- Adam Rubin, ESPN Staff Writer
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PORT ST. LUCIE, Fla. -- With Jeremy Hefner poised to step into the rotation until Johan Santana is ready, the Mets need to have a safety net in place should another need arise. That will be 27-year-old left-hander Aaron Laffey, who is 25-29 with a 4.38 ERA in 148 appearances (65 starts) over six major league seasons, primarily with the Cleveland Indians.
Laffey tossed 2 1/3 no-hit innings in Friday’s game against the Atlanta Braves, which Hefner started. He has allowed seven hits and three walks in eight scoreless Grapefruit League innings.Douglas Jones/USA TODAY Sports
Aaron Laffey tossed 2 1/3 scoreless innings Friday against the Braves.
Laffey is due to start Wednesday’s game in Kissimmee, Fla., against the Houston Astros to continue to build up his innings count.
“I think they know what I can do,” Laffey said. “I’ve been in the big leagues for over four years now. It’s just nice to get out there and throw multiple innings.”
Laffey served as starter early in his major league career with the Indians, but shifted primarily to the bullpen in 2010. He struggled with his mental approach in the new role, and felt fortunate that offseason to be approached by former major league infielder Buddy Biancalana, who authored the book, “The 7 Secrets of World Class Athletes.”
Laffey said the mental training served him well the following season, when he went to camp with Cleveland, was traded that March to the Seattle Mariners for minor leaguer Matt Lawson, then ended up becoming a waiver claim of the Yankees and appearing in relief in the Bronx in September.
“Buddy called me at the end of the 2010 season,” Laffey said. “I was just kind of going through some things. I wasn’t real happy where I was at there in Cleveland, and I probably let it affect me mentally a little bit. We had some conversations at the end of that season, and then right before spring training I worked with him.
“I think working with him before that 2011 season happened was huge for me. It was perfect timing working on the mental side of the game and being able to eliminate all the outside anything. That year I was traded, designated. Working with him was a big reason why I was able to stay successful through that entire season. Ever since then I’ve been in constant communication with him.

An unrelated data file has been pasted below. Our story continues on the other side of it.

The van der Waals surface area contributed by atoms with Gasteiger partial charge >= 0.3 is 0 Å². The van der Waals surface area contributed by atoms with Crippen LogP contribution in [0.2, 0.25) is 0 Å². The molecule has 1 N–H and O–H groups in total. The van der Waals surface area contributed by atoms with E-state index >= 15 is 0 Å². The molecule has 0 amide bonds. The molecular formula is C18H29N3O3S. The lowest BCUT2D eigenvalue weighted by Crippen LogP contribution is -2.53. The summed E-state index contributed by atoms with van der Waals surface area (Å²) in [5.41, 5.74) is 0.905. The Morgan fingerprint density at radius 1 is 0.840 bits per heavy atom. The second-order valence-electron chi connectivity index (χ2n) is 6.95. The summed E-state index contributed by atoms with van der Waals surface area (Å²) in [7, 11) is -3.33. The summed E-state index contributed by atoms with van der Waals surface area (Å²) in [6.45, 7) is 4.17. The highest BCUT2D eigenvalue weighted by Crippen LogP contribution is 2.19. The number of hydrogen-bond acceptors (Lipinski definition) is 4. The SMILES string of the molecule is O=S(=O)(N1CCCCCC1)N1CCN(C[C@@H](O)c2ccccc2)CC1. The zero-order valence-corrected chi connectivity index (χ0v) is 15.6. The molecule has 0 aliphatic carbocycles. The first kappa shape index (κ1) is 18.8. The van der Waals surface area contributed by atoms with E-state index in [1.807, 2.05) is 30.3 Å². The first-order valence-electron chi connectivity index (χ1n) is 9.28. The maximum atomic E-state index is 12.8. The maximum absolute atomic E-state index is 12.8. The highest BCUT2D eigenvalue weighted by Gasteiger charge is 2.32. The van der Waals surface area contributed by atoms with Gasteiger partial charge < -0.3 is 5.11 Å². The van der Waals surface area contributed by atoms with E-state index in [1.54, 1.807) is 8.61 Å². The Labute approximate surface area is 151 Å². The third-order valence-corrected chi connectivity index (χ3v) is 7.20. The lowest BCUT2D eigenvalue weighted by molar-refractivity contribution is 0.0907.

“It was crazy,” Laffey continued about 2011, when he was employed by three organizations. “I had been with one team for eight seasons. … That was a whirlwind season, but I had a really good season. I put up actually the best ERA of my career that year (3.88). That was the first and only year I spent the entire season in the bullpen and had a really successful year.”
Laffey said he purposely signed with the Toronto Blue Jays during the 2011-12 offseason to get back into a starting role, even if it meant opening the year at Triple-A Las Vegas. He eventually got called up to the Jays and slid into the rotation on June 26 at Fenway Park, where he tossed six scoreless innings against the Red Sox. That was his first major league start in nearly two years. He made 15 additional starts that season with Toronto.
“That was my goal last year,” Laffey said. “I had actually rejected a pre-tender offer [from the Yankees] just so I could get an opportunity somewhere to start. I ended up signing a minor league deal with the Blue Jays just because I wanted the opportunity to start the year as a starter. If I had to start the year in Triple-A last year that was fine with me, if that’s what it took to get back to starting. That way, instead of being three-plus years removed from starting, now I had 160-plus innings last year and 20-some starts.”
As for signing with the Mets this offseason, Laffey said: “I like starting, but what I like more than anything is pitching in the big leagues. I feel I’m a big league pitcher. That’s one of the reasons I signed here as well. I feel I can provide depth here as a starter, but my goal is to make the big league team in whatever capacity that may be. That’s all that matters.”
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